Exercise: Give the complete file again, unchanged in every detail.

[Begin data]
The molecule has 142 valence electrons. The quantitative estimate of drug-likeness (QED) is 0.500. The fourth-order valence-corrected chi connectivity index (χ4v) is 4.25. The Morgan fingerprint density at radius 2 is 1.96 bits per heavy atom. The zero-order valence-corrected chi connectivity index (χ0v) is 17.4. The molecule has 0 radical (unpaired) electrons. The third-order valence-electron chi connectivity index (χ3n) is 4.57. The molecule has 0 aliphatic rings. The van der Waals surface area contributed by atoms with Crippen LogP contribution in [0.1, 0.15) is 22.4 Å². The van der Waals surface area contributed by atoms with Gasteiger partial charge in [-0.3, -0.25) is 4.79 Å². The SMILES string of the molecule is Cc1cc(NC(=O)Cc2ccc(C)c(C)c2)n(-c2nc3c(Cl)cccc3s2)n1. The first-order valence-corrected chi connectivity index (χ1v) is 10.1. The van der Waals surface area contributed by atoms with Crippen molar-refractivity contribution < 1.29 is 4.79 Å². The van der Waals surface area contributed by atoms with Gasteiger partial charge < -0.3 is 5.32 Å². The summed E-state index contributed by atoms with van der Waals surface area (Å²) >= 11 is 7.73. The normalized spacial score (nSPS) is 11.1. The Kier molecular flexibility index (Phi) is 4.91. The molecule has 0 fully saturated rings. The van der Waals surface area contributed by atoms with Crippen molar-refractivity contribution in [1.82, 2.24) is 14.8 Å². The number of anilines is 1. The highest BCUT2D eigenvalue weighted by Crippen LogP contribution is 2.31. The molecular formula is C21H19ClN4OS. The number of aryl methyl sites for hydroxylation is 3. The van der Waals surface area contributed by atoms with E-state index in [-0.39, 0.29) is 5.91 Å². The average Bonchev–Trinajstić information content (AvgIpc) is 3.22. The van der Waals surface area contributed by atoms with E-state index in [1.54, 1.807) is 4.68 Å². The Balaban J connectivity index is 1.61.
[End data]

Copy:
The molecule has 142 valence electrons. The quantitative estimate of drug-likeness (QED) is 0.500. The fourth-order valence-corrected chi connectivity index (χ4v) is 4.25. The Morgan fingerprint density at radius 2 is 1.96 bits per heavy atom. The zero-order valence-corrected chi connectivity index (χ0v) is 17.4. The molecule has 0 radical (unpaired) electrons. The third-order valence-electron chi connectivity index (χ3n) is 4.57. The molecule has 0 aliphatic rings. The van der Waals surface area contributed by atoms with Crippen LogP contribution in [0.1, 0.15) is 22.4 Å². The van der Waals surface area contributed by atoms with Gasteiger partial charge in [-0.3, -0.25) is 4.79 Å². The SMILES string of the molecule is Cc1cc(NC(=O)Cc2ccc(C)c(C)c2)n(-c2nc3c(Cl)cccc3s2)n1. The first-order valence-corrected chi connectivity index (χ1v) is 10.1. The van der Waals surface area contributed by atoms with Crippen molar-refractivity contribution < 1.29 is 4.79 Å². The van der Waals surface area contributed by atoms with Gasteiger partial charge < -0.3 is 5.32 Å². The summed E-state index contributed by atoms with van der Waals surface area (Å²) >= 11 is 7.73. The normalized spacial score (nSPS) is 11.1. The Kier molecular flexibility index (Phi) is 4.91. The molecule has 0 fully saturated rings. The van der Waals surface area contributed by atoms with Crippen molar-refractivity contribution in [1.82, 2.24) is 14.8 Å². The number of anilines is 1. The highest BCUT2D eigenvalue weighted by Crippen LogP contribution is 2.31. The molecular formula is C21H19ClN4OS. The number of aryl methyl sites for hydroxylation is 3. The van der Waals surface area contributed by atoms with E-state index in [-0.39, 0.29) is 5.91 Å². The average Bonchev–Trinajstić information content (AvgIpc) is 3.22. The van der Waals surface area contributed by atoms with E-state index in [1.54, 1.807) is 4.68 Å². The Balaban J connectivity index is 1.61.